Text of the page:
You’re trying to hurry the family out the door to start the day. And everyone is running late. Your oldest kid slept late. Your daughter can’t find her flute. Your son’s calculator and math homework are missing. Ugh. You just need to get.them.out.the.door.
Ever had a morning like this? Or ten mornings like this?
With the school year approaching, this is the best time to create some new routines that will help the school year go more smoothly. These routines will make mornings, especially when the school year starts, easier. However, they will help more than just mornings. These routines will help keep kids on top of their assignments, make study time more efficient, keep the house tidier (yes!), and make sure everyone gets a decent night’s sleep.
But, you don’t need to wait until school starts to implement these routines. In fact, you shouldn’t. Summer tends to be a bit lazier with fewer obligations. Use a few minutes of that time to put these new routines in place! This will also allow you to fine tune the routines before school starts.
A drop zone is a designated space where you drop items that you bring into your home – keys, shoes, backpacks, lunch bags, etc. If you have a designated space, these items stay corralled. It also means that you always know where to find these items later. This is a huge plus when you’re running late and need to get out the door fast.
If you look on Pinterest, your home will almost immediately feel inadequate. While some people have the time and space to create a beautiful mudroom, most of us do not. Growing up, the drop zone for backpacks in my house was right next to the front door. I dropped it there when I got home, put it there (fully packed for the next day) before I went to bed, and picked it up from there when I left for school in the morning.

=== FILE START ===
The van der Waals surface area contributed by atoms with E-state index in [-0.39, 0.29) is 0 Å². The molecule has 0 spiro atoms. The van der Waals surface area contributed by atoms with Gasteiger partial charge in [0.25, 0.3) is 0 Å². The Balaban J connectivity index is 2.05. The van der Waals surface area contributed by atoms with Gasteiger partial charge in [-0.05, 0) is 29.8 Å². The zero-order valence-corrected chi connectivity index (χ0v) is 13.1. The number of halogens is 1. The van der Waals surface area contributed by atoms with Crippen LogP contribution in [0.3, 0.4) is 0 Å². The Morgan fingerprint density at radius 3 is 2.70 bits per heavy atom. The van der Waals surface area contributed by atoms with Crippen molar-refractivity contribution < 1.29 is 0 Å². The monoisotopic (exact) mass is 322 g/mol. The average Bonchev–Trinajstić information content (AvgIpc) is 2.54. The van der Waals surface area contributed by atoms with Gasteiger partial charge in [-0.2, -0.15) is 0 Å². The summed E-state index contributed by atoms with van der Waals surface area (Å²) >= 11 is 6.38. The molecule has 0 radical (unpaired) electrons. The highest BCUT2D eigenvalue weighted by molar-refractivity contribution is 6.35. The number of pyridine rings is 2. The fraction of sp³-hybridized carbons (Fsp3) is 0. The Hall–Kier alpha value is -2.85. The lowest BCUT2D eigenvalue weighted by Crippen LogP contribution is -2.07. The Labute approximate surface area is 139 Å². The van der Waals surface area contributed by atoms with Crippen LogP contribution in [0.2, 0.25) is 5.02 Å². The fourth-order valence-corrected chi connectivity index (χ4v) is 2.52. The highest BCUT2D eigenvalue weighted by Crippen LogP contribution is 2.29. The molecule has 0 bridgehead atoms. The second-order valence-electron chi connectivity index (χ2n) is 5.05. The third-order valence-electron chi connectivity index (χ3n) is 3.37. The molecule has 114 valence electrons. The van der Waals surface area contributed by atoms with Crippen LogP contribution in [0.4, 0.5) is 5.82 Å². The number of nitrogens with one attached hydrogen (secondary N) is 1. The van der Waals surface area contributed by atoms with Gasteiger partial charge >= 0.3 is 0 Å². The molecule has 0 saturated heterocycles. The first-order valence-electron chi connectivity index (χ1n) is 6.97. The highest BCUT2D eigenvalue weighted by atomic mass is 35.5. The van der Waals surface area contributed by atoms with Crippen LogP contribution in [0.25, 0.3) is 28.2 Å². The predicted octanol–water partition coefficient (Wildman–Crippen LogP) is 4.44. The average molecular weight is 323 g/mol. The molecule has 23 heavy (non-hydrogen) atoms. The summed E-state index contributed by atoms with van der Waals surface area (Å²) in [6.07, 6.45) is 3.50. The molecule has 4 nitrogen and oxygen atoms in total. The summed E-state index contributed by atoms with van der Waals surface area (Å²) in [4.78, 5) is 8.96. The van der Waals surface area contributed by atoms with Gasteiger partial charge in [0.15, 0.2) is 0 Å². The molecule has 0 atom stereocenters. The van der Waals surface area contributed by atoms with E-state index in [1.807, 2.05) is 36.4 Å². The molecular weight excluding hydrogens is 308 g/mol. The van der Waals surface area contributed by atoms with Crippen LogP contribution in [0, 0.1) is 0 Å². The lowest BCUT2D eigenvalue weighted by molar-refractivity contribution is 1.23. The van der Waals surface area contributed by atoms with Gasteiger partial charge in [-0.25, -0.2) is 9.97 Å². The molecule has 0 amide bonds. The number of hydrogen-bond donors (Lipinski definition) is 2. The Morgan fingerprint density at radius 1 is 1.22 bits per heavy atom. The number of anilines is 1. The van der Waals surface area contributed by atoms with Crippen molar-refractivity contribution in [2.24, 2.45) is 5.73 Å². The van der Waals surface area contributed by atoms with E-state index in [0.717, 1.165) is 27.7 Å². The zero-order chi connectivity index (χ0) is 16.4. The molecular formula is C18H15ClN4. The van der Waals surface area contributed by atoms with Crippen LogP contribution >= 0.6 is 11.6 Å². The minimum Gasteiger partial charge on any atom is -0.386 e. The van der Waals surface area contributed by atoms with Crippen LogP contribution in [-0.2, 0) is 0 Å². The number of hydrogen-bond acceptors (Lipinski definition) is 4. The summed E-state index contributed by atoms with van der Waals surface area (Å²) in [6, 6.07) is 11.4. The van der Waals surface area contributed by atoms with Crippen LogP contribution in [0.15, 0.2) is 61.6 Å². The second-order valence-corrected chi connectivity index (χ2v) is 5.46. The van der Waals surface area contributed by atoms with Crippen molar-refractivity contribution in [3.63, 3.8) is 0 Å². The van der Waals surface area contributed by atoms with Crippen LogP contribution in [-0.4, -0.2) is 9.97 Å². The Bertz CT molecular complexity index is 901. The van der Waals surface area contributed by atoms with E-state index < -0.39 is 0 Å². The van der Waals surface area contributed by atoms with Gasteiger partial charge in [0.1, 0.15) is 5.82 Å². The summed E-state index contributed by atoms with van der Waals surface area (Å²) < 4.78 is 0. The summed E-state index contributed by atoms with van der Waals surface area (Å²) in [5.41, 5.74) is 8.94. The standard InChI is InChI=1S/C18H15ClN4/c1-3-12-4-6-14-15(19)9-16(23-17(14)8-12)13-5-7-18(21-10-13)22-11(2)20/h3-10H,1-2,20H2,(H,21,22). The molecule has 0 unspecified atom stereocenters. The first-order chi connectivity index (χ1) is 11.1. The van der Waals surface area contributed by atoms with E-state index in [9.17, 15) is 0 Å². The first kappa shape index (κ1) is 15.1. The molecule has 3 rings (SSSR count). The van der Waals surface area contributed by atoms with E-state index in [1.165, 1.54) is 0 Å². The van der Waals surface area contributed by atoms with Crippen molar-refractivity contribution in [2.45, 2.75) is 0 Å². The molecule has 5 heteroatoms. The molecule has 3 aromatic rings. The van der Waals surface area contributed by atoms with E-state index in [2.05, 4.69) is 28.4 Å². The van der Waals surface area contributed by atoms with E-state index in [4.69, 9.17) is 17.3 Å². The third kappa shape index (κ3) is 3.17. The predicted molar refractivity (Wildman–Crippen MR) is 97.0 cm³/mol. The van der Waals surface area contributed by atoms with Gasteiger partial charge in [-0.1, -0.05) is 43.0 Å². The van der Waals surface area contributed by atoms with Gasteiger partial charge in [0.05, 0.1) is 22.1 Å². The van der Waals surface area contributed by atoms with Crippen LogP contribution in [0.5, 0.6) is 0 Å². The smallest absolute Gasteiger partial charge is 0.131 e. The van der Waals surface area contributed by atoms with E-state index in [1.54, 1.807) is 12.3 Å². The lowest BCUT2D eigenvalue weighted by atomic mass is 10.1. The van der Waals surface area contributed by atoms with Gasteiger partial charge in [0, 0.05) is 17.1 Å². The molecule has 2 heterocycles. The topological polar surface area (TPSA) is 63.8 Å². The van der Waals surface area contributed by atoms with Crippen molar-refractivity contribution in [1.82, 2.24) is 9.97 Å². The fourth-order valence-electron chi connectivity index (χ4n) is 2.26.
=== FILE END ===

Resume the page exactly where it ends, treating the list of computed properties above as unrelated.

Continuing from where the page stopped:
Spend a few minutes thinking – What items end up spread all over your house? Which items are you always hunting for? School items that tend to end up everywhere include backpacks, lunch bags, water bottles, and school forms. Create a spot for these items, preferably near the main door that you use or main living space. Hit up the dollar store, Target, or Ikea for cheap baskets or bins to help corral all your kids’ stuff.
Kids need a quiet space in which to study. In a perfect world, we would all have enough space for a beautiful study. However, that study space might be the kitchen table, that weird extra space in the hall landing (maybe that’s just my house), or it rotates as rooms become available
This study space should be quiet, distraction-free, and have necessary supplies. While you’re back-to-school shopping, pick up an extra box of pens, pencils, markers, and filler paper. Snag some glue and a pair of scissors. You can also shop your own house and find the random school supplies left from last year. Place them in a box or bin and you’re set. You can also create a caddy that moves around the house as various rooms become available.
You don’t need school to start to set up and use a planner. (Psst – you should also model planer use yourself. Make sure your kids see you writing items down and checking your own planner.) Find a planer NOW that your teen wants to use. While the one the school hands out is fine, there are WAY better ones available. The Academic Planner from Order Out of Chaos is my favorite. (Full disclosure – This is my affiliate link. If you click on the link and buy an item, I earn a small commission. It won’t cost you anything. I only recommend products I use and love! Thanks for your support! ) If you want to wait until school starts, download my free planner pages and use them for the next few weeks.
Have your teen write down all of his obligations for the next month – camp, church, parties, etc. If your teen has a job, be sure to add his work schedule as well. When school starts, sit down with him for the first few weeks and make sure he is writing down homework and school assignments. Check out my post on planner use for more detailed directions and my Pinterest board for ideas.
Ahh summertime, when the alarm clock gets a break. However, those first weeks back at school can be bru-tal! So many kids come into school bleary-eyed and unfocused.
You can slowly get your kiddos ready for school wake-up times. Set a bedtime and wake-up time just a bit earlier than when they are currently going to bed. Each week (or every few days if school starts soon), move that bedtime and wake-up time 30 minutes earlier. While you may not get your teen up at 5:30 AM before school starts, those first few weeks back won’t be as much of a shock to the system.
If implementing all these seem overwhelming, pick 1 or 2 that you think would make the most difference OR would be the easiest to put in place. Let me know how it goes in the comments below!
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